Fantasy Book Review: City of Bastards

City of Bastards by Andrew Shvarts

Synopsis:
Tilla, bastard of House Kent, has it made. Safe from her murderous father in the dazzling capital of Lightspire, she lives a life of luxury under the protection of the Volaris King, alongside her boyfriend, Zell, and best friend, Princess Lyriana.

So why isn’t she happy? Maybe it’s the whispers and stares that follow her wherever she goes, as the daughter of the traitor waging war against Lightspire. Or maybe it’s the memories of her beloved brother, Jax, who lies cold in his grave even as she tries to settle into a life in the city’s prestigious University.

Then Tilla stumbles upon the body of a classmate-a friend. The authorities are quick to rule it a suicide and sweep it under the rug, but when Tilla herself is attacked by a mysterious man with terrifying powers, she’s convinced of a conspiracy. Her friends beg her to stay silent; what she’s suggesting is impossible . . . and treasonous.

But Tilla can’t-won’t-let it go. And the deeper she digs, the more questions she uncovers. How is the West beating the supposedly invincible Lightspire mages in battle? Is it connected to the shadowy cult wreaking havoc in Lightspire? Nothing is as it seems in the glorious capital, and Tilla’s presence might just be the spark that sets the Kingdom aflame.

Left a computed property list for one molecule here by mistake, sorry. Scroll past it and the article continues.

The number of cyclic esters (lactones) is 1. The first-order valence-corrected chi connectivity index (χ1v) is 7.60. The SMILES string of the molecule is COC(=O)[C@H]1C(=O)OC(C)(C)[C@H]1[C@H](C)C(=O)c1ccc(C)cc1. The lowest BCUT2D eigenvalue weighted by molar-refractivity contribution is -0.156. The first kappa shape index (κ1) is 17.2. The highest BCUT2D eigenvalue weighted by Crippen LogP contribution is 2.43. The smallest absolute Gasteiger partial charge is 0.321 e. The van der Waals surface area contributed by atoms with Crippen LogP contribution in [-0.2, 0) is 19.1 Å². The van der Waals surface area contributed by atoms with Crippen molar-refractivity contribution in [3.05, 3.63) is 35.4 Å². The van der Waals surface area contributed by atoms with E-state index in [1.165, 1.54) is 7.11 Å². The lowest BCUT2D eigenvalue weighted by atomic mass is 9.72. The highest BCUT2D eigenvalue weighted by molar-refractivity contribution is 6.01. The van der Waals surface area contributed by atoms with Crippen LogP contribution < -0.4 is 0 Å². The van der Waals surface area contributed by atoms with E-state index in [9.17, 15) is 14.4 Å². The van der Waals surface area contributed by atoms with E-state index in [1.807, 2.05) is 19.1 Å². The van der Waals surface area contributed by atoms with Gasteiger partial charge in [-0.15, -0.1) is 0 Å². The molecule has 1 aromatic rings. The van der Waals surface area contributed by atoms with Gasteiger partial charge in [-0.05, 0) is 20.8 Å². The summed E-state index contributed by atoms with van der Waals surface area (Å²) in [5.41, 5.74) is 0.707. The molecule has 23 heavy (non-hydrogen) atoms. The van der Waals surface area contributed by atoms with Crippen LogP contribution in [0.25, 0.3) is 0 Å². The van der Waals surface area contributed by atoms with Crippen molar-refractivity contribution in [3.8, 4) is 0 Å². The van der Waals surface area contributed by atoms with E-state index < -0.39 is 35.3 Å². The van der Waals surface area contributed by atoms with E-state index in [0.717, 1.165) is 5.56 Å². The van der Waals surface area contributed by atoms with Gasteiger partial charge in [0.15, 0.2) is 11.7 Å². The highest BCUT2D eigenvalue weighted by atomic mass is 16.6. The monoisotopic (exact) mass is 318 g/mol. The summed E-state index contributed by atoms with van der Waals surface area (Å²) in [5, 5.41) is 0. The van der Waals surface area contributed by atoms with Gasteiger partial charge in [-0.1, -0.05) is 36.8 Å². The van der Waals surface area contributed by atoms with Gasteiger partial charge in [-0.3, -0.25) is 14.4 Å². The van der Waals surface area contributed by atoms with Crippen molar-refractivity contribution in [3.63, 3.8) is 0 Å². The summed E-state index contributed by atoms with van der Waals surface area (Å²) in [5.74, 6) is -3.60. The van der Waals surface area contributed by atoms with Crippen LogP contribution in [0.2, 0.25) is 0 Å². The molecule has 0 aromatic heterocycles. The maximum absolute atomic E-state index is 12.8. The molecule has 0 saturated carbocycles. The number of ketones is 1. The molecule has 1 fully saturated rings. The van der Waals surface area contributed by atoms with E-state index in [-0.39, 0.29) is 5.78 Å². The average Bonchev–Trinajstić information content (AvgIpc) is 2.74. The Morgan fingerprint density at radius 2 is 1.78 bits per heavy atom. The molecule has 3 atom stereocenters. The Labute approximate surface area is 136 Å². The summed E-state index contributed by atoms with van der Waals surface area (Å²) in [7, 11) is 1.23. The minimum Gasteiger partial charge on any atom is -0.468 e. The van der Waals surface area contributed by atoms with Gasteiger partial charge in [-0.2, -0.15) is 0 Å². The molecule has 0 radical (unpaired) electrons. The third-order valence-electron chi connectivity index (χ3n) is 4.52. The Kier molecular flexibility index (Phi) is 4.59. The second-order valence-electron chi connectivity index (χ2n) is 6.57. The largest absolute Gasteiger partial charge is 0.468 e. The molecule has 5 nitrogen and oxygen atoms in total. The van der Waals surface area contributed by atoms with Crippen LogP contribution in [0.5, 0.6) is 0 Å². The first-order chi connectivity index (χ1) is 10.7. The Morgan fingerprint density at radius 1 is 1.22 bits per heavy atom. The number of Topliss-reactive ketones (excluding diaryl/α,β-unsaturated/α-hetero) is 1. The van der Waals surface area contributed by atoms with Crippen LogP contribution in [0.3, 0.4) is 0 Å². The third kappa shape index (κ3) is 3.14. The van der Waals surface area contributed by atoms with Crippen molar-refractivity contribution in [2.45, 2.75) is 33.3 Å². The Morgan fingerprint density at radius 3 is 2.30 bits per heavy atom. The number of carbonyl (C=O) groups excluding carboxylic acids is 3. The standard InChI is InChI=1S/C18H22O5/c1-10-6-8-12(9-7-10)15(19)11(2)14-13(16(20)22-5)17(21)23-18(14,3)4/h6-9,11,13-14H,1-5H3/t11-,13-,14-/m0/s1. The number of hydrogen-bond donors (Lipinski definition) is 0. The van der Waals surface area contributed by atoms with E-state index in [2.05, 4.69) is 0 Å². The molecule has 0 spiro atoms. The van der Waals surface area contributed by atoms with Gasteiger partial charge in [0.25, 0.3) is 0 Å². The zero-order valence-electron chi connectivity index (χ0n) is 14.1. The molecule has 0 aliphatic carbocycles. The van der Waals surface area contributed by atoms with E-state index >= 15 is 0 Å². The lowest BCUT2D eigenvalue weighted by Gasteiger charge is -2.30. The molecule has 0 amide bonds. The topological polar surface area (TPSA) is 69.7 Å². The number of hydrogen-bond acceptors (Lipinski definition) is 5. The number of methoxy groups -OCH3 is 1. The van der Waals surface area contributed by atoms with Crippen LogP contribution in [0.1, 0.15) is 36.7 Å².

Review:
City of Bastards is the second installment in the Royal Bastards series. Tilla, Lyriana, and Zell are safe in Lightspire at the University. But Tilla doesn’t have many other friends other than her roommate, who is suddenly murdered – though no one seems to believe her. There is a conspiracy brewing, and Tilla is determined uncover the answers.

This sequel is a fast-paced mystery, with an impressive, complex plot. The characters are engaging; and Tilla is especially relatable. The story is full of suspense, drama, and romance. And I enjoyed this even more than the first in the series. I love the unique spin on the unlikely heroes as well ask the magic aspect. This is a surprising and exciting young adult, fantasy series that ends too soon. I’ll be impatiently waiting for the next installment.

SciFi Book Review: Defy the Worlds

Defy the Worlds by Claudia Gray

Synopsis: